1. Official vote verification in El Salvador confirms FMLN lead

    A winner has still not been declared because the right-wing ARENA party is appealing the results based on unsubstantiated accusations of fraud, but it seems all but certain that when the smoke clears, Salvador Sánchez Céren will be the next president of El Salvador.

     

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  3. El Salvador, Venezuela, and what “dictatorship” means in Latin America

    I want every North American who is posting in the #prayforvenezuela tag to look very carefully at what is happening in El Salvador right now, because it will provide some clues to things you need to know about Venezuela.

    El Salvador had a civil war between the right-wing military government (then and now embodied by the ARENA party) and left-wing guerrillas (under the banner of the FMLN) between 1980-1992, more or less. Up until 2009, the Left had never been vested with governmental power in El Salvador, but in the elections of that year the FMLN’s candidate, Mauricio Funes, managed to come out on top.

    Now, 5 years later, another election takes place in which it appears that the left-wing FMLN’s candidate, Salvador Sánchez Cerén, has a narrow lead over ARENA’s candidate, Norman Quijano, going into a recount. Here’s where it gets interesting: Quijano, in his speech to supporters after preliminary votes are released, denounces the count as fraud and accuses the electoral council of bowing down to the “dictatorship.” You read that correctly. The government of Mauricio Funes, who is exiting office at the end of his scheduled term, and who is the first left-wing president ever in the history of El Salvador, presides over a dictatorship.

    Wait a minute… where have we heard this logic before?

    Oh, that’s right… Venezuela. The same Venezuela that has had 19 elections in 15 years. The same Venezuela with an impeccable electoral system that has been vetted by various international observers. The same Venezuela in which the opposition has had 4 attempts in the last year and a half to defeat the government at the ballot box… that Venezuela is a dictatorship. The same Venezuela with a ministry dedicated to decentralizing political power into neighborhood councils and democratic communes, the same Venezuela that has overseen drastic reductions in poverty and misery, and drastic increases in access to education, health, and employment… that Venezuela is a dictatorship.

    There’s a reason we see this logic crop up again and again in Latin America; these are not the only two examples. The reason is that, for right-wing parties (like the party behind Venezuela’s riots) and the elites they represent, a system is not defined as dictatorial based on whether or not there is popular participation, elections, pluralism, civilian oversight, equality, justice, etc. No.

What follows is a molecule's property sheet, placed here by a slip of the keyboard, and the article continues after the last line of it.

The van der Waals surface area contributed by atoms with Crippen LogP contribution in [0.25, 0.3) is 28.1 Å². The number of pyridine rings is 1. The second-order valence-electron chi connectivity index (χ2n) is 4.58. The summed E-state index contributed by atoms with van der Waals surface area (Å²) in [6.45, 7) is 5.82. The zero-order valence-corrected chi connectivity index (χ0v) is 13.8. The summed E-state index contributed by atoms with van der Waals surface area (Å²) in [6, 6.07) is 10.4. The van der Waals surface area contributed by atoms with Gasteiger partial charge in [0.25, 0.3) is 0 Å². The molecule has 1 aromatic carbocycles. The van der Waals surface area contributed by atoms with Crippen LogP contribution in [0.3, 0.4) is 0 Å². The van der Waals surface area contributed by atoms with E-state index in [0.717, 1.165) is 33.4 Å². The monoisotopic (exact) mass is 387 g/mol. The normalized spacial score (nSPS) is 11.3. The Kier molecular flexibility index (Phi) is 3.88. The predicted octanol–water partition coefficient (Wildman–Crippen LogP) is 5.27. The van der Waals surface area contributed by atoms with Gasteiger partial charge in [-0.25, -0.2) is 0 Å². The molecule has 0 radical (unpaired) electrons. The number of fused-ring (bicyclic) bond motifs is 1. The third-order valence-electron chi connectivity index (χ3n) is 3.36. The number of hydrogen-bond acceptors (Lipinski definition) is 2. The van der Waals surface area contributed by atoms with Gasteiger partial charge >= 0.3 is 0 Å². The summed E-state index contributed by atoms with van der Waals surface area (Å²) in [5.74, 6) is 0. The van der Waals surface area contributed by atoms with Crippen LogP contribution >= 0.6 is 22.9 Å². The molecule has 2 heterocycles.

For these elites, a system is defined as dictatorial whenever the chief priority of the governing party is not to defend the privileges of the rich. This whole idea of Venezuela being a dictatorship is not new: the Venezuelan elites have been making that argument since the day Chávez was first elected in 1998, and have continued to refer to it as such after each of the electoral processes in which they have chosen to participate.

    But Venezuela has never been a dictatorship due to lack of elections, participation, oversight, equality, or justice; Venezuela is, and has been for 15 years, a dictatorship to the elites because the idea of the poor, humble, usually-darker peoples of Latin America holding political power over their heads doesn’t just scare them: it disgusts them. To those accustomed to centuries of power and prestige, being stripped of these is the worst kind of tyranny imaginable.

     
  4. Look what I found at the record store :-)

    This 1980 double LP tells the story of the FSLN from its formation until the victory of Nicaragua’s Sandinista Revolution in 1979; it commemorates important events like the 1978 assault on the national palace, as well as fallen heroes like Luisa Amanda Espinosa. I already have it on digital, but I couldn’t resist picking up this rare physical copy.

     

  5. For those of you who didn’t see it, the USA tried to use the Organization of American States (traditionally a US-puppet organization) to promote intervention in Venezuela. Instead, an OAS resolution passed supporting President Maduro’s peace initiative by a 29-3 margin; Panamá was the only Latin Amercan country to vote with the United States and Canada against Venezuela. Our peoples have seen right-wing coups before; we can recognize the signs, and we know what side we’re on.

    América Latina cada día más libre del yugo imperialista! Palo al yanqui!

     
  6. A retired general from Venezuela tweets to the “peaceful protesters” that they should set up cords of nylon or BARBED WIRE at 1.2 meters high to “neutralize motorized criminal hordes (aka chavistas).” Two pro-government activists have now been killed, one BEHEADED, by the barbed wire barricades of the protesters. An arrest warrant has properly been issued for Angel Vivas.

     

  7. My photos from Monday’s event in San Francisco! Contra el golpismo de la derecha, y CON el pueblo y su revolución!

     
  8. Interested in understanding what’s happening in Venezuela? Watch this short segment from Al Jazeera America featuring Drexel University professor George Ciccariello-Maher, who explains some of the historical context and significance of the current protests.